Measuring Wealth Creation

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Recently, we attended a dinner in New York with Joe Echevarria, the freshly minted CEO of Deloitte. As the first Hispanic to run a Big Four professional-services firm, he is refreshingly plainspoken about many things, not least of which are the conventions of the accounting and audit profession. You might have a less than conventional perspective, too, if you grew up in a tough South Bronx neighborhood off the Bruckner Boulevard, where the erstwhile protagonist of “The Bonfire of the Vanities” took a fateful, wrong turn and ended up on the mean streets of Hunts Point.

We suggested to Joe that the accounting profession could do itself and the business world a service by coming up with a more useful standard for measuring value in public companies than the creaky Generally Accepted Accounting Principles (GAAP) standard, a relic of another age hopelessly past its sell-by date. Traditional GAAP practices calculate net income, the so-called bottom line, which is turned into earnings per share (EPS)—a measurement as fallacious as it is ubiquitous. EPS doesn’t reflect true economic value or the kind that an owner who puts cash into a business would recognize. CEOs are hired to create wealth for the owners, yet one cannot use GAAP to measure whether actual wealth is being created.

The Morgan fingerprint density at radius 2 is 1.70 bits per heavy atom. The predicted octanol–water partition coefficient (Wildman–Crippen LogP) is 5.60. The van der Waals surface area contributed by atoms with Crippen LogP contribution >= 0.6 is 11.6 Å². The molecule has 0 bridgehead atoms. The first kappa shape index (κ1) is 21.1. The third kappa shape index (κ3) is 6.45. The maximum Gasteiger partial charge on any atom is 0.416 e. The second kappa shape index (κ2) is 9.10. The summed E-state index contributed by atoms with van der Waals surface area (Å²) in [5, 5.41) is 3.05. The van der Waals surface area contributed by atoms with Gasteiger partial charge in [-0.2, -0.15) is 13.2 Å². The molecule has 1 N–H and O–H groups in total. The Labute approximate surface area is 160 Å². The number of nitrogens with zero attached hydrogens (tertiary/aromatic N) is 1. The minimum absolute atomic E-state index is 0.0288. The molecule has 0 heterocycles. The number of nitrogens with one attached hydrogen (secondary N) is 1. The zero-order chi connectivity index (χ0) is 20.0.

In 2008, we teamed up with Chicago’s Applied Finance Group, an independent equity, research-advisory firm, and Drew Morris of Great Numbers! to measure real wealth generation among companies in much the same way that an institutional investor or private equity firm would. AFG uses a methodology based on economic margin (EM), which measures the degree to which a company is making money in excess of its cost of capital. The Wealth Creation Index (See page 26), also incorporates other metrics that consider management’s ability to generate shareholder wealth and protect valuable assets. We don’t pretend that EM is the Holy Grail. (There are many strong contenders, such as economic value added (EVA) and market value added (MVA). While not perfect, EM is better than most and has the advantage of counting what really counts. Measures based on accounting profit are prone to distortion and have little relationship to wealth creation.

To my surprise, Joe didn’t argue with this premise; and, to be fair to Joe and his profession, accountants are not intentionally perverse. Their historic purpose is to value assets and the operating condition of the company, to determine residual value under the worst circumstances. They are there to protect bondholders. He spoke of coming international standards but, unfortunately, not everyone around the world agrees on what these standards ought to be. Meanwhile, managers and investors are trying to determine the reality behind the maze of accounting numbers that the SEC compels companies to produce. Therefore, we hope our annual WCI is a step in the right direction.


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